The Maximum Viable Churn Rate for a Startup
An entrepreneur asked me the question, what is the maximum viable churn for a startup? Within that question, a few others are embedded. How should a founder think about trading off efforts to grow revenue and mitigate churn? What is the impact of account growth on net churn? Startups must walk a tight-rope to balance growth, churn and cash. Below is the framework I use for working through maximum viable churn.
Startups with higher churn chew through more capital to maintain the same growth rate. Let’s compare four scenarios of a SaaS company with $1000 annual customer revenue, a 0.8 sales efficiency metric, implied cost-of-customer-acquisition of $1250 and 3,000 customers generating $3M in annual revenue.
|Annual Churn||22%||31%||39 %||46%|
|CAC Spend to Recoup in $M||0.8||1.2||1.5 ||1.7 |
The greater the churn, the more capital is required for the business just to maintain its revenue. In the case of the 5% monthly churn, the business would need to reinvest 60% of its total revenues, $1.7M, this year to keep revenue flat from year to year. The 2% monthly churn scenario requires less-than-half the capital. This makes sense because churn is a measure of how efficient a company is at retaining customer revenue.
Since churn is directly tied to burn rate and the startup’s runway, the maximum viable churn rate for a business is the churn rate that enables the company to grow the fastest while raising the next round of capital at an attractive valuation. To me, that means targeting 18 to 24 months of runway post-Series A.
Let’s take a hypothetical SaaS company at a $2.5M annual run rate which raises a $5M Series A at 10x its ARR for a $25M post. Assuming the company would like to raise the next round at $50M post, the company would need to double its revenue. A 5% monthly churn rate wouldn’t work because the company would need to invest about $1.7M to sustain its revenues and another $3.75M to double its customers, totaling more than the $5M raised just for customer acquisition. At 1% monthly churn, the company could invest $0.8M to maintain its revenue and another $3.75M to add another 3000 customers, for a total investment of $4.6M, and within budget of the raise, ignoring for a moment the other costs of the startup.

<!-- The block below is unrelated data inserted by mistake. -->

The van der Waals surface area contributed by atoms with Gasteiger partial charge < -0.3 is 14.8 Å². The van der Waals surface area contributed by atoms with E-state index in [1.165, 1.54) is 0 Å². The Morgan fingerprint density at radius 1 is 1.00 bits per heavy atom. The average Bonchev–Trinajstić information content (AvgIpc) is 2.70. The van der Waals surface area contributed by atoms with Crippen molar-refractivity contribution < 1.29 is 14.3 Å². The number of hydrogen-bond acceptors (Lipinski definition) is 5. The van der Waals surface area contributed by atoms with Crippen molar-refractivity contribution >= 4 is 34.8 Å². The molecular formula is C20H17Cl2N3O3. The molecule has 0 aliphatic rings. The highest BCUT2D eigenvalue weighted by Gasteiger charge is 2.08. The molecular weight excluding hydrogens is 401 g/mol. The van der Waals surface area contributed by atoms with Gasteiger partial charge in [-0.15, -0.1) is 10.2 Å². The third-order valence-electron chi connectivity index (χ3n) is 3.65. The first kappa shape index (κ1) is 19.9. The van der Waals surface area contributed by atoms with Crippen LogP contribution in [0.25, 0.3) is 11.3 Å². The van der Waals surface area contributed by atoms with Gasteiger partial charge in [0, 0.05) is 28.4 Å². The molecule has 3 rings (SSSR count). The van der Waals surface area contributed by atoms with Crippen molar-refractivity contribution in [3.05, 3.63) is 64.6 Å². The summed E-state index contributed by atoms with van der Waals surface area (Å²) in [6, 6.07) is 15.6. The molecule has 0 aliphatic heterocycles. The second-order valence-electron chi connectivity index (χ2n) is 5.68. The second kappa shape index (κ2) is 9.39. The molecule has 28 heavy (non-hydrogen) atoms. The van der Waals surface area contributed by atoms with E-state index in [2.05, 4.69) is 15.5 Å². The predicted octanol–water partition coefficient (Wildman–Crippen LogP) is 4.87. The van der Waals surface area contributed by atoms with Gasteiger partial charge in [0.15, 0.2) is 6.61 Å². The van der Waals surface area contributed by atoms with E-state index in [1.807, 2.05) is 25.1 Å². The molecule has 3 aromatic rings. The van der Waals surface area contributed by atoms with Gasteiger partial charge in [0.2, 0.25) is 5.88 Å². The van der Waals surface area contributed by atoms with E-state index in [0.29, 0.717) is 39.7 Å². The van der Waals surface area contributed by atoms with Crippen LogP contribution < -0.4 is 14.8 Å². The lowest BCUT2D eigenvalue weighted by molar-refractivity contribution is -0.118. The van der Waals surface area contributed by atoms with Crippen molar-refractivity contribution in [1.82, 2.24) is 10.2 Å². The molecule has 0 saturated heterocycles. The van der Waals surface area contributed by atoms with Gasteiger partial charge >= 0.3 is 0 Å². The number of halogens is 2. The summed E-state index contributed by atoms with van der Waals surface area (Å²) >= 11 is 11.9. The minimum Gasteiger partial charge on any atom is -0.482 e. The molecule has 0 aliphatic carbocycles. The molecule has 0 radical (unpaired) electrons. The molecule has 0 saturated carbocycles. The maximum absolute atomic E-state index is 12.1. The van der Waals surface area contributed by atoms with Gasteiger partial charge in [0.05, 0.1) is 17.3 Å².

In practice, churn rates vary by customer segment. Startups serving SMBs tend to operate with higher monthly churn, somewhere between 2.5% and 5%+, because SMBs go out of business with greater frequency and tend to be acquired and managed through less retentive channels, e.g. self-service. In the mid-market, which I’d define by average customer revenue of between $10k and $250k loosely speaking, the churn rates I’ve seen are between 1% and 2% per month. Enterprise companies, those with customers paying more than $250k per year are typically closer to 1%.
As the spend per customer grows, startups can afford to invest significantly more in retaining the customer
, hence the improving rates.
The other dynamic at play that isn’t immediately apparent is the growth of customer accounts. In the mid-market and the enterprise, account growth from cross-sales and up-sales are common. Best-in-class companies are able to grow accounts by 3% to 4% per month. This account growth offsets churn. A company churning accounts at 3% but growing existing customers at 3% will have a net 1.2% annualized revenue churn, compared to 31% without account growth. Because retaining existing customers is less expensive than finding new ones, investing in customer success to grow accounts is a far more cost- effective way
of mitigating churn than increasing customer acquisition spend.
The maximum viable churn for a company depends on the company’s runway and the rate at which the startup can grow accounts through up-sell and cross-sell. It goes without saying that less churn is always better, but estimating an upper-bound for churn can be helpful for financial modeling and internal prioritization of customer success efforts.
Published 2014-01-29 in
Tomasz Tunguz is partner at Redpoint
. I write daily, data-driven blog posts about key questions facing startups. I co-authored the
book, Winning with Data
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